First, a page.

You Are What Your Mother Ate: Eat Well for Healthy Kids
I always thought you looked kinda like a pickle with peanut butter. Anyway, so the saying goes—you are what you eat—which is supposed to make you feel guilty when downing that triple cheeseburger with a side of donuts and frogs legs. Although, what's so wrong with being a cheeseburger?
But, recent research says—you are what your mother ate—which might make you hate her even more than you do when she's nagging you about your career choices. The idea is: a mother's bad eating habits during pregnancy are linked to a person's predisposition to develop type 2 diabetes, a glucose metabolism disease and a contributing factor to heart disease and cancer.
Whoa. It turns out that diet can actually modify the way your genes are expressed in cells all over your body. Alcohol, for example, adds an extra chemical onto DNA strands which damages the cell's ability to function, especially in the liver. During the time you spend in your mother's womb, you are even more susceptible to the affects of food on your genes. Poor nutrition (not enough protein and vitamins from veggies) stunts gene Hnf4a which helps the pancreas develop early in life and aids with the production of insulin later in life. So, eat good and your kids will turn out healthier. No brainer.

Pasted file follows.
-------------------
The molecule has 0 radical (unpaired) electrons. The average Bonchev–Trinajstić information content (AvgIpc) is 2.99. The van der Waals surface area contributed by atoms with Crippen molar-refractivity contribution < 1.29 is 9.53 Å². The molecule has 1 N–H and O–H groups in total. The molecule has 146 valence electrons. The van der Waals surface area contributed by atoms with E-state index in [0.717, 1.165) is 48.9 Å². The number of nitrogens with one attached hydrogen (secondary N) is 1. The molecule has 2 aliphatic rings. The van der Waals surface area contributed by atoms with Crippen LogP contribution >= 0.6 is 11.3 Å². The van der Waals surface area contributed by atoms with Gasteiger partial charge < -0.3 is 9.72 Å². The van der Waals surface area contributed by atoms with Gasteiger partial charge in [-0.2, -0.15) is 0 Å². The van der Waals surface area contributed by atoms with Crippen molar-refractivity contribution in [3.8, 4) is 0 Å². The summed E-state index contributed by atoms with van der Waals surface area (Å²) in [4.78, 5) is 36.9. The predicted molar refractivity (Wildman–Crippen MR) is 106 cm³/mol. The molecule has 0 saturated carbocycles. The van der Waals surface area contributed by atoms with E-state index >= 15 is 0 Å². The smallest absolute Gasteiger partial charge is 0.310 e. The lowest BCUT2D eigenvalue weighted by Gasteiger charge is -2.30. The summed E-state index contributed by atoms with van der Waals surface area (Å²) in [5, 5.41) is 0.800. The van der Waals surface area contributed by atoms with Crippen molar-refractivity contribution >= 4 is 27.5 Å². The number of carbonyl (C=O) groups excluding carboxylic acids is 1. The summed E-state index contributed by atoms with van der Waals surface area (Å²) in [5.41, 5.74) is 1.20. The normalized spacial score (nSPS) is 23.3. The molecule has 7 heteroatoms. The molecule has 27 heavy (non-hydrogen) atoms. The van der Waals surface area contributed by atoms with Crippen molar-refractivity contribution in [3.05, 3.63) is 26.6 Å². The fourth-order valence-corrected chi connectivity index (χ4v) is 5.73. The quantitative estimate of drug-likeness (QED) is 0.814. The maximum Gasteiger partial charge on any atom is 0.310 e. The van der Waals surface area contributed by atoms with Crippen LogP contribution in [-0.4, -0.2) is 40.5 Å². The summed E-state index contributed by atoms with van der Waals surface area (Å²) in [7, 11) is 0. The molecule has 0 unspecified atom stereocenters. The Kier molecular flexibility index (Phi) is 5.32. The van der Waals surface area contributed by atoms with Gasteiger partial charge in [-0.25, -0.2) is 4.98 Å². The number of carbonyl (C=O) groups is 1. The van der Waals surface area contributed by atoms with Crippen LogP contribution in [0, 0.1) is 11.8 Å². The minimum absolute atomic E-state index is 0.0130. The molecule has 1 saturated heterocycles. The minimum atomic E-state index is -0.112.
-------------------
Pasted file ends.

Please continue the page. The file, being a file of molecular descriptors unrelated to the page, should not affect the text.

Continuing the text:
Mayo Clinic recommends 71 grams of protein a day (6 oz of chicked and 1 cup cottage cheese will do it), 27 milligrams iron (spinich, turkey, cereal), 1,000 micrograms folate and folic acid (spinich, cereal, beans, and asparagus), 1,000 milligrams calcium (yogurt, milk, fortified juice), and not too many sweets or saturated fats. And, no cocktails, cigarettes, or anything that will make you hallucinate for two.